The ultimate guide to using food as medicine from the Nutrition expert for the Today Show, Joy Bauer.
Nutritional healing has gone mainstream and researchers at top universities are publishing studies that show how the right foods can help prevent, manage, and sometimes entirely reverse the defining symptoms of a wide range of health issues. Whether it's unwanted pounds or high blood sugar, mood swings or digestive trouble, the cure can be what you eat every day.
Now Joy Bauer, a nutrition consultant to celebrities from actors to gold-medal winning athletes, explains exactly what to eat to lower high cholesterol and blood pressure, improve skin tone, sharpen memory, sleep better, and take charge of PMS, arthritis, and more. Each chapter focuses on one of the many conditions that drive people to seek Joy's professional help and simulates a personal consultation. Readers walk away with up-to-the-minute, scientifically researched recommendations on particular foods to seek out and which ones to avoid, plus grocery lists, meal plans, recipes, and supplement recommendations presented in easy-to-follow 4-step prescriptive plans.
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About the Author
JOY BAUER, MS, RD, CDN, is the founder of Joy Bauer Nutrition in New York City and can be seen regularly on the Today show as well as other national television programs. Joy is the nutritionist for the New York City Ballet and writes a monthly column for Self magazine. Joy is also the official nutrition/diet and weight-loss expert for Yahoo's millions of readers. She lives in New York City.
Carol Svec is an award-winning health writer and author of four previous books. She lives in North Carolina.
Read an Excerpt
Welcome to My Office
Welcome to my Office
My motto is this: Life is hard . . . food should be easy.
But for many people, knowing what to eat, when to eat, and how much to eat
is a puzzle they have lost all hope of ever solving.
Anyone who has ever tried to make a commitment to healthy eating knows the
obstacles: The dizzying number of choices in grocery stores and restaurants
. . . the crazy, always-on-the-go schedules of nearly every member of the
family . . . the relentless hype and marketing surrounding fatty and sugary
snack foods . . . and the powerful appetites fueled by habits, traditions,
and humongous portion sizes. As if that wasn't enough pressure, add in the
swirl of conflicting information about specific diets-high-carb versus low-
carb, high-fat versus low-fat, calorie-counting versus no-counting, cabbage
versus grapefruit versus eggs versus whatever.
Who wouldn't feel overwhelmed and frustrated? And when we're frustrated, we
tend to fall back into old, unhealthy eating patterns. Have you ever gone
on a diet to lose weight, but ended up gaining weight instead? Or did you
lose weight only to put it back on again within a year or two? Has your
doctor ever put you on a special diet to treat a health problem, but you
soon abandoned it because it was just too complicated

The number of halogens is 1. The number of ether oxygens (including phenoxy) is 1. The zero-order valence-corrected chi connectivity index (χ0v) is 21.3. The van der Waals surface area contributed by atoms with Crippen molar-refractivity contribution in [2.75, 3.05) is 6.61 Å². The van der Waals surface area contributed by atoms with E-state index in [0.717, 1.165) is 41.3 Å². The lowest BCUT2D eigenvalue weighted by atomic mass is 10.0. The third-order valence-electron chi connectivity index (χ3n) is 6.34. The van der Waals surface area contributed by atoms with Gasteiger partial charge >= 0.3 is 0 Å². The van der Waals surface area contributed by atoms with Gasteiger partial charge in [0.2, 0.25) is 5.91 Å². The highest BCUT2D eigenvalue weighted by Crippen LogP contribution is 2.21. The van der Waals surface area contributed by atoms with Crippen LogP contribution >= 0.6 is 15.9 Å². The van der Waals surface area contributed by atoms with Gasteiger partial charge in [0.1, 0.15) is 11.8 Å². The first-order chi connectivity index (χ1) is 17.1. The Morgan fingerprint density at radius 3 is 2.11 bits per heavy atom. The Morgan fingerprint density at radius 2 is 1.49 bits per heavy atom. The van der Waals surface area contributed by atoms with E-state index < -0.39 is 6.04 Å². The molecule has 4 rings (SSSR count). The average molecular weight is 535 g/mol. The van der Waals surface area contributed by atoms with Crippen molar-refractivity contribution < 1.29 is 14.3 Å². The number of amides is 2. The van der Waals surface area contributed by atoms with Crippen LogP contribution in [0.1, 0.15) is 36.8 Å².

for real life? If so, you're not alone. These scenarios happen more often
than you might think. No one consciously plans to eat her way into a larger
dress size, or to make himself a candidate for triple bypass surgery. But
dietary uncertainty can turn the best intentions sour, even when the stakes
are high. When it comes to good nutrition, it is so easy to go from being
totally motivated to feeling utterly defeated.
It doesn't have to be that way. Whatever else is going on in your life,
food should be the least of your worries. Eating is a piece of cake.
How Food Makes Us Nuts
I understand why you might be skeptical. We have a strange love/hate
relationship with food. We want to eat cupcakes, but be as slim as Jennifer
Aniston. We fantasize about our ideal meal, but settle for a burger and
fries from a drive-through window. We buy "skinny jeans" for the body we
want to have, but then eat comfort foods because those jeans don't fit
anything but our dreams. Love/hate-two sides of the same sneaky cookie.
Food does more than nourish us, so it makes sense that it can elicit
complex feelings. Of course, its most important role is to nourish us-to
give us the vitamins, minerals, energy, and nutrients necessary to keep us
alive and healthy-but food is also about love and family traditions. It's
how we celebrate and comfort and nurture-which is why food is at the center
of weddings and funerals, and it's the first thing we think to bring when
we hear a friend is sick. Food is about taking away the pain that comes
from hunger, but it also has become about easing our boredom, stress, or
depression. We tend to eat too much of almost everything whenever we get
the chance. We eat in the car, at work, in front of the TV, or standing
over the kitchen sink. We snack before meals, after meals, and sometimes in
the middle of the night, sometimes without even waking up. Next to sex,
eating is the activity most responsible for making us feel any number of
emotions, including happiness, longing, pride, pleasure, shame, weakness,
Food is like that great, big proverbial elephant in the room-which also
follows you around all day. We try to ignore it, but every time we turn